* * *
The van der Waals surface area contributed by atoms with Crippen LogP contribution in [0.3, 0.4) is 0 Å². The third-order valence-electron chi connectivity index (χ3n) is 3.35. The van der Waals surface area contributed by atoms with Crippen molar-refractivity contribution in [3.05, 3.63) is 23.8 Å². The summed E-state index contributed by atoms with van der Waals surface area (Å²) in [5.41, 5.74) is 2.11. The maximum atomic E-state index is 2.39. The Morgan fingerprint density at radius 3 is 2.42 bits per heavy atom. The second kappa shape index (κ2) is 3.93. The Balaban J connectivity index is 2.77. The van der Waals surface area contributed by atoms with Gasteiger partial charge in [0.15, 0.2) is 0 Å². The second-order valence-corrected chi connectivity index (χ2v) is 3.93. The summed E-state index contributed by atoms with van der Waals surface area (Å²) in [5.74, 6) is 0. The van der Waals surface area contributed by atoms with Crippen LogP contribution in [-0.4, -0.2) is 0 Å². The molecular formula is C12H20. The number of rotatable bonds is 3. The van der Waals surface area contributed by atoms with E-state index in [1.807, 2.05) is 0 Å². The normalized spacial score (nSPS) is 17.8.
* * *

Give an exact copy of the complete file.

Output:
The van der Waals surface area contributed by atoms with Crippen LogP contribution in [0.3, 0.4) is 0 Å². The third-order valence-electron chi connectivity index (χ3n) is 3.35. The van der Waals surface area contributed by atoms with Crippen molar-refractivity contribution in [3.05, 3.63) is 23.8 Å². The summed E-state index contributed by atoms with van der Waals surface area (Å²) in [5.41, 5.74) is 2.11. The maximum atomic E-state index is 2.39. The Morgan fingerprint density at radius 3 is 2.42 bits per heavy atom. The second kappa shape index (κ2) is 3.93. The Balaban J connectivity index is 2.77. The van der Waals surface area contributed by atoms with Gasteiger partial charge in [0.15, 0.2) is 0 Å². The second-order valence-corrected chi connectivity index (χ2v) is 3.93. The summed E-state index contributed by atoms with van der Waals surface area (Å²) in [5.74, 6) is 0. The van der Waals surface area contributed by atoms with Crippen LogP contribution in [-0.4, -0.2) is 0 Å². The molecular formula is C12H20. The number of rotatable bonds is 3. The van der Waals surface area contributed by atoms with E-state index in [1.807, 2.05) is 0 Å². The normalized spacial score (nSPS) is 17.8.